Val Ripley’s approach to her hobby is to emphasise social history rather than any financial gain. Ripley, who lives in Sussex and who spent her working life in book publishing, began collecting dolls’ houses seriously 18 years ago.

A member of the Dolls House Society, she now gives lectures to local organisations, schools and history societies on social history through the dolls’ house. “In my talks I cover 450 years,” she says.

However her unusual investments are making a profit. “Over the last few years dolls’ house prices have gone up all the time, and held their value remarkably well. You would be almost certain of getting your money back and more, but I don’t know of a single collector who thinks of buying dolls’ houses for profit.

“It is a hobby that becomes an addiction, and is not easy to finance in retirement. The most I have ever paid for one house that was empty was £2,500.”

Ripley owns about 30 dolls’ houses but she also collects allied toy buildings such as warehouses, shops and stables, that boys would have played with in Victorian times.

The trigger for Ripley’s passion came when she unpacked her own childhood dolls’ house which had been in the loft for 40 years.

“They wanted something to amuse the children in my village, but as soon as I saw the house I knew that no children were going to come near it!” she says. “It is a Triang house, given to me at Christmas 1932, when it was new. There is every tiny accessory you can think of inside it, absolutely everything a house would have in the early 1930s.”

Before you buy a dolls’ house, Ripley has some words of caution. “A well-known collector used to always have three questions, and she said if the answer is ‘no’ to any one of them don’t buy it. They are: Do I really like it? Can I afford it? Have I got somewhere to display it?”

Besides provenance, the features that give a dolls’ house its value are the outside decoration, the original fittings, wallpapers, floor papers and state of repair. Original features are everything. If you buy an old dolls’ house, never re-paint or re-paper it because it will completely lose its value.

The leading collector of dolls’ houses was Vivien Greene, wife of the author Graham Greene. When she died in her 90s several years ago, her collection was sold at two sales in Bonhams. Ripley says: “For some idea of value, just one 17th century dolls’ house with some contents went for £22,000.”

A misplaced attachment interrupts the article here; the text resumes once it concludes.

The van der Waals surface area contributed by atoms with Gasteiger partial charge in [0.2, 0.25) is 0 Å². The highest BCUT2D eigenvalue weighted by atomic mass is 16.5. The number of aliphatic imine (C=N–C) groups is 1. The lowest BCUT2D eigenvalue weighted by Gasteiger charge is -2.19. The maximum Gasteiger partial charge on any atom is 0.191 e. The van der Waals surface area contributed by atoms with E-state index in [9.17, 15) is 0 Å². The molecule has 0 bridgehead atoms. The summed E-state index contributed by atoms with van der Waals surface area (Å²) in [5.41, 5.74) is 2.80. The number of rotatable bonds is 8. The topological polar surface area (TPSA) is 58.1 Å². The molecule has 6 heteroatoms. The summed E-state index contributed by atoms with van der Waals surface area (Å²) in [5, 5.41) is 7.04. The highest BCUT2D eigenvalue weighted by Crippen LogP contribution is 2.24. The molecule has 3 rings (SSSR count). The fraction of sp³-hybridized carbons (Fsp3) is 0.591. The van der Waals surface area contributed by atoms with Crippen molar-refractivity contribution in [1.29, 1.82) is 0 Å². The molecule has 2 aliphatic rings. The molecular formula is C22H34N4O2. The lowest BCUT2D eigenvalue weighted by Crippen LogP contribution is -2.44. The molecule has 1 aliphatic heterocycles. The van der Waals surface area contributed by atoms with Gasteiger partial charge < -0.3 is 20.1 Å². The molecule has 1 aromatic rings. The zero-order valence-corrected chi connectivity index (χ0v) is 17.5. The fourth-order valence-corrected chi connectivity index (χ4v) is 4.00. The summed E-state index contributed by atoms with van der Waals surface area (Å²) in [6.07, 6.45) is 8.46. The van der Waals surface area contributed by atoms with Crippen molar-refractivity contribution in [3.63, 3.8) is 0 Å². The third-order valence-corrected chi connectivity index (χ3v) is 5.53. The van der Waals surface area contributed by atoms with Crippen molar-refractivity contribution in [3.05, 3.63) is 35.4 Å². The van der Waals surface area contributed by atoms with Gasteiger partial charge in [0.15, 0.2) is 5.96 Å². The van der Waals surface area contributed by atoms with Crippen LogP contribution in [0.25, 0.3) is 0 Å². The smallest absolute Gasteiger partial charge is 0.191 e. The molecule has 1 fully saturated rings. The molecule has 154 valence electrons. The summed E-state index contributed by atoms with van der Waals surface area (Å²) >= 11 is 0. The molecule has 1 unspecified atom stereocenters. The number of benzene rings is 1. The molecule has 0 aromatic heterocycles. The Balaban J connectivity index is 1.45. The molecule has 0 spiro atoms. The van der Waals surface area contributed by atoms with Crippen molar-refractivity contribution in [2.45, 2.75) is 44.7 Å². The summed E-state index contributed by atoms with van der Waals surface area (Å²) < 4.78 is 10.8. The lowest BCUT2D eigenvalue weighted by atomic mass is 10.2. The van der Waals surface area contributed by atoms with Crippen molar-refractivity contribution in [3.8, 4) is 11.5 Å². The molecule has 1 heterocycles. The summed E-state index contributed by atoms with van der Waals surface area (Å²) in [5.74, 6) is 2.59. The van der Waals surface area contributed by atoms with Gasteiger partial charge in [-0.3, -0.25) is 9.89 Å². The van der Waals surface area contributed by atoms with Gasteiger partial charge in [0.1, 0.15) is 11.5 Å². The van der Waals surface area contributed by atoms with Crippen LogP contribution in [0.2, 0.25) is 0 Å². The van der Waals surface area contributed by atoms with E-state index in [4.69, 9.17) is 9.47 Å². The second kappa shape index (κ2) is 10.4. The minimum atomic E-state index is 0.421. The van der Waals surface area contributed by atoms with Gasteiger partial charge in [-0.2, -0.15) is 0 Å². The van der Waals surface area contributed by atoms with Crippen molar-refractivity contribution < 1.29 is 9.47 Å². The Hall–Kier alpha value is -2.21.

She reckons the best way to start collecting dolls’ houses would be to concentrate on commercially-made ones, because it is easy to research them.

In England, G & J Lines made dolls’ houses from 1890 until the 1930s. Their best ones are replicas of Edwardian villas that are very collectable. Prices vary from £500 to low four figures.

Moritz Gottschalk was making dolls’ houses in Germany from 1865 until the second world war. A large, elaborate early house by Gottschalk in its original condition could go from £800 to several thousand pounds.

The other German maker, now highly sought after, is Christian Hacker, who was producing dolls’ houses in the style of French villas from 1870 until the first world war. Ripley owns one of these French-style houses and has furnished it throughout. A good Christian Hacker house in its original condition and empty would cost £1,000-£4,000.

Ripley says: “For each of our houses, my sister Pam and I collect the furniture of that period. We never buy reproduction stuff. Our oldest dolls’ house came from a manor house in Cornwall dating from 1840. As we bought it empty, we have had to find furnishings, so everything in it is early Victorian.”

It is unlikely these days that you will find a house with furniture, and Ripley says you should be prepared to pay considerably more than the cost of the house for contents. “You are not going to get one good piece of early furniture for less than three figures,” she says. “For a basic piece of 1930s Triang furniture you would pay £30 to £50.

“There is the recently discovered Wolverhampton firm, Evans & Cartwright, who produced some of the earliest English commercially-made tin furniture from the early 1800s. At Vivien Greene’s sale three dining room chairs made by this Regency firm went for £3,000. If you are talking about a 1920s or 1930s chair by a good maker, it might cost £20 to £30.”

In May Ripley was a keen observer at a Christie’s sale of dolls’ houses. “There were two Hacker houses. One went for £2,500, the other, considerably restored, for just under £2,000. Early furniture by Evans & Cartwright is very sought after. One lot, a rare table and two dining chairs, went for £1,900, though the estimate was £500 to £800.”

Ripley successfully bid for a tiny dolls’ house, nine inches high, made by the US firm Bliss. “It dates from about 1890 and the price was in the low hundreds,” she says. “I’m delighted to have this as it’s one make I hadn’t got.”

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